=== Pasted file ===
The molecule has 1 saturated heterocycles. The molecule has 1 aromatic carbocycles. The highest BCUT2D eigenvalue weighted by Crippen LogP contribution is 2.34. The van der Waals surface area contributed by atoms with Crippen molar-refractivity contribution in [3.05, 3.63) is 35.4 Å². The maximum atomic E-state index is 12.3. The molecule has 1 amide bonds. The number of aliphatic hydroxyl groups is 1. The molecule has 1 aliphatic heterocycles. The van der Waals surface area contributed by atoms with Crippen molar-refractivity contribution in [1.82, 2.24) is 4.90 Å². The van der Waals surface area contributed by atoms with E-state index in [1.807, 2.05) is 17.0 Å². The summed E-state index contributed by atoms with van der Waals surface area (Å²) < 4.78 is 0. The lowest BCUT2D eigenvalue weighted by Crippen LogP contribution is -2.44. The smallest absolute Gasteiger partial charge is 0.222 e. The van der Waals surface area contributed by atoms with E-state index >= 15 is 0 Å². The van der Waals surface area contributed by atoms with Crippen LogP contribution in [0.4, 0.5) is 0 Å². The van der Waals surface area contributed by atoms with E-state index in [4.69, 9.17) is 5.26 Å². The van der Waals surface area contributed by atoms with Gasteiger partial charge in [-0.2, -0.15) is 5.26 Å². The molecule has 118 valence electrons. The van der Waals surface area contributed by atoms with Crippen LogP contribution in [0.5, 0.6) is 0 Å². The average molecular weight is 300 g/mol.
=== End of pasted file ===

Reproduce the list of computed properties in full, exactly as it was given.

The molecule has 1 saturated heterocycles. The molecule has 1 aromatic carbocycles. The highest BCUT2D eigenvalue weighted by Crippen LogP contribution is 2.34. The van der Waals surface area contributed by atoms with Crippen molar-refractivity contribution in [3.05, 3.63) is 35.4 Å². The maximum atomic E-state index is 12.3. The molecule has 1 amide bonds. The number of aliphatic hydroxyl groups is 1. The molecule has 1 aliphatic heterocycles. The van der Waals surface area contributed by atoms with Crippen molar-refractivity contribution in [1.82, 2.24) is 4.90 Å². The van der Waals surface area contributed by atoms with E-state index in [1.807, 2.05) is 17.0 Å². The summed E-state index contributed by atoms with van der Waals surface area (Å²) < 4.78 is 0. The lowest BCUT2D eigenvalue weighted by Crippen LogP contribution is -2.44. The smallest absolute Gasteiger partial charge is 0.222 e. The van der Waals surface area contributed by atoms with E-state index >= 15 is 0 Å². The van der Waals surface area contributed by atoms with Crippen LogP contribution in [0.4, 0.5) is 0 Å². The van der Waals surface area contributed by atoms with E-state index in [4.69, 9.17) is 5.26 Å². The van der Waals surface area contributed by atoms with Gasteiger partial charge in [-0.2, -0.15) is 5.26 Å². The molecule has 118 valence electrons. The van der Waals surface area contributed by atoms with Crippen LogP contribution in [0.5, 0.6) is 0 Å². The average molecular weight is 300 g/mol.